We just got older

New minimum age determined for Homo sapiens in eastern Africa.



Ethiopia has long been a major focus of research into early human evolution. Back in the late 1960s, human fossils came to light in the Omo Kibish Formation in the country’s southwest (pictured). The discoveries came from an area of frequent volcanic activity. Here, archaeological finds and both animal and human fossils lie between layers of volcanic ash. The human fossils were thought to be less than 200,000 years old. However, they lay under a layer of volcanic ash that could not be dated accurately with the radiometric methods available at the time.


Over the past four years, a team led by Céline Vidal of Cambridge University has been trying to date all the major volcanic eruptions in the Ethiopian Rift dating to the Middle Pleistocene, the time when Homo sapiens first appeared in eastern Africa. The researchers uncovered samples of volcanic pumice, then ground them into microscopic size, which freed the minerals in them. This enabled them to identify the chemical signature of the volcanic glass that held the minerals together. The fingerprint of the thick volcanic layer under the Omo fossils linked them to the Shala volcano, also in Ethiopia, located more than 400km away. Pumice samples from the volcano dated to 230,000 years ago.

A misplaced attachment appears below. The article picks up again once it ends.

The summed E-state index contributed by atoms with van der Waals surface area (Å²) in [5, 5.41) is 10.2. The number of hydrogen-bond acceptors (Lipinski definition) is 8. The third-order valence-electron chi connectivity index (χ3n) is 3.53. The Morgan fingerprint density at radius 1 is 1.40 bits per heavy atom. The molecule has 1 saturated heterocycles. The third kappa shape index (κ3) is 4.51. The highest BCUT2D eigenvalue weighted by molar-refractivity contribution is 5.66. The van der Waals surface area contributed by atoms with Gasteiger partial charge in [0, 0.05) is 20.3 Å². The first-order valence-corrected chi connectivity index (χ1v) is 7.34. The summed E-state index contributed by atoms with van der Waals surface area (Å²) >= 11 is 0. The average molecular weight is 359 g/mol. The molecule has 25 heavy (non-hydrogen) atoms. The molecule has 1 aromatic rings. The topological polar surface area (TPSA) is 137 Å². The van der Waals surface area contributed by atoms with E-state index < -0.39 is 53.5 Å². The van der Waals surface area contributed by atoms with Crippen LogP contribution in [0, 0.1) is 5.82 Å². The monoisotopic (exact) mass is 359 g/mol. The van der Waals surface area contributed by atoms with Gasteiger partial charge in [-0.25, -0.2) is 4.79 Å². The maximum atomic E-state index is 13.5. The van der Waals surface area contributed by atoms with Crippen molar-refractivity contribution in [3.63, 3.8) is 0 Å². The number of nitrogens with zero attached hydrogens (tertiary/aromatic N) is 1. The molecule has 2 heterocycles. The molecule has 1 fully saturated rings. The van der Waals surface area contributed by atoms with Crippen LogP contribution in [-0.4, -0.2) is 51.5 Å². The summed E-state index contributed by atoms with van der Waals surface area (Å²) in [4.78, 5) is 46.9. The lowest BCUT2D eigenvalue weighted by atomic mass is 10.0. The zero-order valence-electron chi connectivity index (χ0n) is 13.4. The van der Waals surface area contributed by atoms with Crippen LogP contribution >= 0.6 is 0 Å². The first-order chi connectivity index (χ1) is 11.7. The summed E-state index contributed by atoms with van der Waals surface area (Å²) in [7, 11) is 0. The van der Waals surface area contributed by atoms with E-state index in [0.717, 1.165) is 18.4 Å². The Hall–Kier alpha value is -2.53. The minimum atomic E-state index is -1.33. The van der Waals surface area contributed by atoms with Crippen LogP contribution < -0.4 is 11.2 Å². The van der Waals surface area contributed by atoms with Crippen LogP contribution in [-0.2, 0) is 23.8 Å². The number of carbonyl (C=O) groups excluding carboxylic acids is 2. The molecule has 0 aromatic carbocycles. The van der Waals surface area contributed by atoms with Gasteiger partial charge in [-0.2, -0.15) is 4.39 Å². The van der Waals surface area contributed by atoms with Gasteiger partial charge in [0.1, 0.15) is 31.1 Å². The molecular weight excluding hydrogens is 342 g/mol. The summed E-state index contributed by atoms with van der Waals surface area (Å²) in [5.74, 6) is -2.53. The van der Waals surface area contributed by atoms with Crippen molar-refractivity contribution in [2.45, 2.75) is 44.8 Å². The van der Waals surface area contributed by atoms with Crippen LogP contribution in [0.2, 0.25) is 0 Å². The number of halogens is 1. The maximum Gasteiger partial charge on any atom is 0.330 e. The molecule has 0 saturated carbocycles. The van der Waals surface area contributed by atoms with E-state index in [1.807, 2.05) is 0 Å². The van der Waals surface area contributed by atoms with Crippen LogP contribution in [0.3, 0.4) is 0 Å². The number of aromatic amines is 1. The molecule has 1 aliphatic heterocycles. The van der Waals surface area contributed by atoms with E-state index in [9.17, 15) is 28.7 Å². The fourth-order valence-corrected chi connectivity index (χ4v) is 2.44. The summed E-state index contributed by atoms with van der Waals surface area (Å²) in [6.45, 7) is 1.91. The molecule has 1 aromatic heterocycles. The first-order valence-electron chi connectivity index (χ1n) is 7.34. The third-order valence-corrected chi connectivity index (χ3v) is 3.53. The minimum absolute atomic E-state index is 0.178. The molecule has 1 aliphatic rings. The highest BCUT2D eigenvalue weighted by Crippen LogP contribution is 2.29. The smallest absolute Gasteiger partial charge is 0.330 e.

Since the Omo I fossils lay under the ash, they have to be more than 230,000 years old. This means 230,000 is the new minimum age for Homo sapiens in eastern Africa.


It is fully expected that the eastern African dates for Homo sapiens in Ethiopia will get pushed back yet further in the light of future discoveries. At the time of Omo 1, this was a landscape with abundant water, plenty of game and plant foods, also unlimited quantities of volcanic glass for making tools. More hominin finds are virtually certain.


Want more archaeology? To enjoy in-depth features on archaeology, read Archaeology Worldwide magazine.


Image: The Omo Kibish Formation near the town of Kibish, where the early Homo sapiens fossils were found.

Credit: John Fleagle.